Shocking: Veteran Commits Suicide In A VA Parking Lot

76-year old U.S. Navy veteran Peter A. Kaisen joined a group of 20 veterans who commit suicide every day. He first went to the emergency room at the Northport Department of Veterans Affairs Medical Center (VAMC) on Long Island seeking assistance for mental health issues. When he was turned away, Kaisen went back to his car and shot himself.

As reported by the Washington Times, Christopher Goodman, a spokesman for the hospital, said:

There was no indication that he presented to the ER prior to the incident.


The employees here at Northport feel this loss deeply and extend their thoughts and prayers to all those impacted by this tragedy.


There are so many things wrong with this tragic incident. First of all, The New York Times reported this particular hospital’s

five operating rooms have stood empty and unused, shut down after sand-size black particles began falling from air ducts.

Secondly, from the Long Island Press, Northport VAMC’s site claims

There is always a caring mental health doctor available 24/7 in our Emergency Room.

And the final insult? No one at the ER bothered to tell Kaisen that he could visit the mental health building which was open seven days a week!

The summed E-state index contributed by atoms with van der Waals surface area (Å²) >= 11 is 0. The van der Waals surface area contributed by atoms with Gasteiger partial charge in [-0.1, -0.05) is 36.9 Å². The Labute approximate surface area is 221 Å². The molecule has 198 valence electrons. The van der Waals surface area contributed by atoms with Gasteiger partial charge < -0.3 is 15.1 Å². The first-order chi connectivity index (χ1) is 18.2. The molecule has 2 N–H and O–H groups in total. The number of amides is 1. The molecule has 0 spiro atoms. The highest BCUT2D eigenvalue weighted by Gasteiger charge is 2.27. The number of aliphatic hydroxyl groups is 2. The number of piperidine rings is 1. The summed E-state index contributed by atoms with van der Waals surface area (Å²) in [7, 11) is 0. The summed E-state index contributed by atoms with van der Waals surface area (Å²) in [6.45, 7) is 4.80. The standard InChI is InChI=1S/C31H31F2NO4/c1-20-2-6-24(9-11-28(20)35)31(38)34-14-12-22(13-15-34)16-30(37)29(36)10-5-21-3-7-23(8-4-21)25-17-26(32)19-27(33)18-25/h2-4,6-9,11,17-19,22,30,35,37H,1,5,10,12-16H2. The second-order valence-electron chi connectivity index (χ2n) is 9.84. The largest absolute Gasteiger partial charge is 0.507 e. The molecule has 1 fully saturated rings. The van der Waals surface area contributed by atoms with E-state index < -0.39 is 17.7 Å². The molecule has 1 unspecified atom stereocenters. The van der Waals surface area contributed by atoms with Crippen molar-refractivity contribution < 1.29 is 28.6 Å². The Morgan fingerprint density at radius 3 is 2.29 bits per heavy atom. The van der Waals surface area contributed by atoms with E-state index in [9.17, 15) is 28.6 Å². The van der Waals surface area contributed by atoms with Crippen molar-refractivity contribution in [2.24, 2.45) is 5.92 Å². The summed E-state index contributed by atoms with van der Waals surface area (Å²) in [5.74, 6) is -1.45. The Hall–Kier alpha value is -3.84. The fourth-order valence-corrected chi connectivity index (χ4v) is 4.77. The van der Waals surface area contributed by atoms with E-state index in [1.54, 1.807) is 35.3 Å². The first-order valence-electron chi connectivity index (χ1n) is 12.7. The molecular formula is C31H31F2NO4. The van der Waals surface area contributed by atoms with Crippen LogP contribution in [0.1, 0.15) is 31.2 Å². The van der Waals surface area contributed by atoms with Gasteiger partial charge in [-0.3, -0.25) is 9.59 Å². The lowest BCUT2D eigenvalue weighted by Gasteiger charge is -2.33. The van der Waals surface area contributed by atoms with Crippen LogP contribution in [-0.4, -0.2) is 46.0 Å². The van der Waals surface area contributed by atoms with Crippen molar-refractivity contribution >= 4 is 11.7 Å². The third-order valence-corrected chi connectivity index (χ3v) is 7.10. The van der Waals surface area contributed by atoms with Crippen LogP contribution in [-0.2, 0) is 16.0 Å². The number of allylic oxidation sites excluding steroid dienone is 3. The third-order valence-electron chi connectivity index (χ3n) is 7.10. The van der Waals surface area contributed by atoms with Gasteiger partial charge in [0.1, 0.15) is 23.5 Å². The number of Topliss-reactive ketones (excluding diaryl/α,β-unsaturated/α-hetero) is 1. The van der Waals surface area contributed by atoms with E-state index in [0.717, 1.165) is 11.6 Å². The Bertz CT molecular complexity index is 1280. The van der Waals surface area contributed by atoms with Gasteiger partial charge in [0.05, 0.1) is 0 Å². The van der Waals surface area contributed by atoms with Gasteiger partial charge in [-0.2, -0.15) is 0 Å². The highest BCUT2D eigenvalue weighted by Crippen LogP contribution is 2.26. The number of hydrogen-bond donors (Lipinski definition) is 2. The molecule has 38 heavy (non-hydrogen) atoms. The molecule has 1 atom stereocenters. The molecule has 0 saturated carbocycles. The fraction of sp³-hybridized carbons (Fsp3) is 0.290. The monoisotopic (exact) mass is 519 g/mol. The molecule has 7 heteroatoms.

Other workers said

Someone dropped the ball. They should not have turned him away.

Breitbart reports:

“U.S. House Representatives Steve Israel and Peter King sent a letter to FBI Director James Comey on Thursday demanding an “expeditious and transparent investigation” of the incident.

However, the FBI really can’t “investigate” a suicide even though it occurred on federal property. This sounds too much like political posturing by these representatives.

But here is the kick-in-the-butt rub about Kaisen’s death – and every veteran needs to know this:

Forget about the Veterans Access, Choice and Accountability Act signed by President Obama on August 7, 2014. Most poor, uninsured citizens as well as undocumented immigrants in our country already know:

Federal law requires hospital emergency rooms to evaluate and stabilize all patients regardless of their ability to pay.

It was unfortunate that Kaisen was not aware that this option was open to him. Perhaps that would have reduced the number of suicides that day to 19 from 20.

And that would have been a good day.


Chuck Yarling has had many titles in his career thus far: veteran, engineer, math teacher, consultant, technical writer, book author and publisher, and triathlete. He was a member the Military Order of the Purple Heart and Bugles Across America, which plays Taps at military funerals and special events. Spec. 5 Chuck Yarling served with the 26th Combat Engineering Battalion in Vietnam as an awards clerk. His service with the U.S. Army resulted in being awarded the Bronze Star, Purple Heart, and Army Commendation Medal. You may reach Chuck at [email protected]

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